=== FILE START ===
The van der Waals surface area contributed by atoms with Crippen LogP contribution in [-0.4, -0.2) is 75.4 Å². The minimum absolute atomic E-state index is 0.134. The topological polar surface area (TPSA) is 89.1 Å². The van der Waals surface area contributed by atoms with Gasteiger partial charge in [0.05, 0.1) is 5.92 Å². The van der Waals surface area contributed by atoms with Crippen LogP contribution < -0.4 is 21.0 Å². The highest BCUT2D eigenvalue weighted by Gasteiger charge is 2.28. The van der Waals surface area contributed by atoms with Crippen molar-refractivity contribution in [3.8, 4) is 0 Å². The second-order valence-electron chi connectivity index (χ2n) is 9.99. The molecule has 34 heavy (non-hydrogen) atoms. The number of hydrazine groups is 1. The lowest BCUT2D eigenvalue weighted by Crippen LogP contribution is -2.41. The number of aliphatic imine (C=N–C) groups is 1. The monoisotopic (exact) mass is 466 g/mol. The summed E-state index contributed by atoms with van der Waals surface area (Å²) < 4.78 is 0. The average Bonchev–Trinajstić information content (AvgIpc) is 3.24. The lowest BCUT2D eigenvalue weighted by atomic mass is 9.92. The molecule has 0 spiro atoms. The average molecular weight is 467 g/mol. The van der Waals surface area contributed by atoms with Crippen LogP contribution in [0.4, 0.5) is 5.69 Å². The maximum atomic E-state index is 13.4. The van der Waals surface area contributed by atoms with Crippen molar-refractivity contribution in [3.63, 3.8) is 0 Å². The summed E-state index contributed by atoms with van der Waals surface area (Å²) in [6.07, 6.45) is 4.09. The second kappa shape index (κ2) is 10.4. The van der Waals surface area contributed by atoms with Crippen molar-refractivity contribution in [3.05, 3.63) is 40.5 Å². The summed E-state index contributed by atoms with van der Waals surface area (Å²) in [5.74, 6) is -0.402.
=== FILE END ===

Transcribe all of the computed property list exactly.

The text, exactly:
The van der Waals surface area contributed by atoms with Crippen LogP contribution in [-0.4, -0.2) is 75.4 Å². The minimum absolute atomic E-state index is 0.134. The topological polar surface area (TPSA) is 89.1 Å². The van der Waals surface area contributed by atoms with Gasteiger partial charge in [0.05, 0.1) is 5.92 Å². The van der Waals surface area contributed by atoms with Crippen LogP contribution < -0.4 is 21.0 Å². The highest BCUT2D eigenvalue weighted by Gasteiger charge is 2.28. The van der Waals surface area contributed by atoms with Crippen molar-refractivity contribution in [3.8, 4) is 0 Å². The second-order valence-electron chi connectivity index (χ2n) is 9.99. The molecule has 34 heavy (non-hydrogen) atoms. The number of hydrazine groups is 1. The lowest BCUT2D eigenvalue weighted by Crippen LogP contribution is -2.41. The number of aliphatic imine (C=N–C) groups is 1. The monoisotopic (exact) mass is 466 g/mol. The summed E-state index contributed by atoms with van der Waals surface area (Å²) < 4.78 is 0. The average Bonchev–Trinajstić information content (AvgIpc) is 3.24. The lowest BCUT2D eigenvalue weighted by atomic mass is 9.92. The molecule has 0 spiro atoms. The average molecular weight is 467 g/mol. The van der Waals surface area contributed by atoms with Crippen LogP contribution in [0.4, 0.5) is 5.69 Å². The maximum atomic E-state index is 13.4. The van der Waals surface area contributed by atoms with Crippen molar-refractivity contribution in [3.63, 3.8) is 0 Å². The summed E-state index contributed by atoms with van der Waals surface area (Å²) in [6.07, 6.45) is 4.09. The second kappa shape index (κ2) is 10.4. The van der Waals surface area contributed by atoms with Crippen molar-refractivity contribution in [3.05, 3.63) is 40.5 Å². The summed E-state index contributed by atoms with van der Waals surface area (Å²) in [5.74, 6) is -0.402.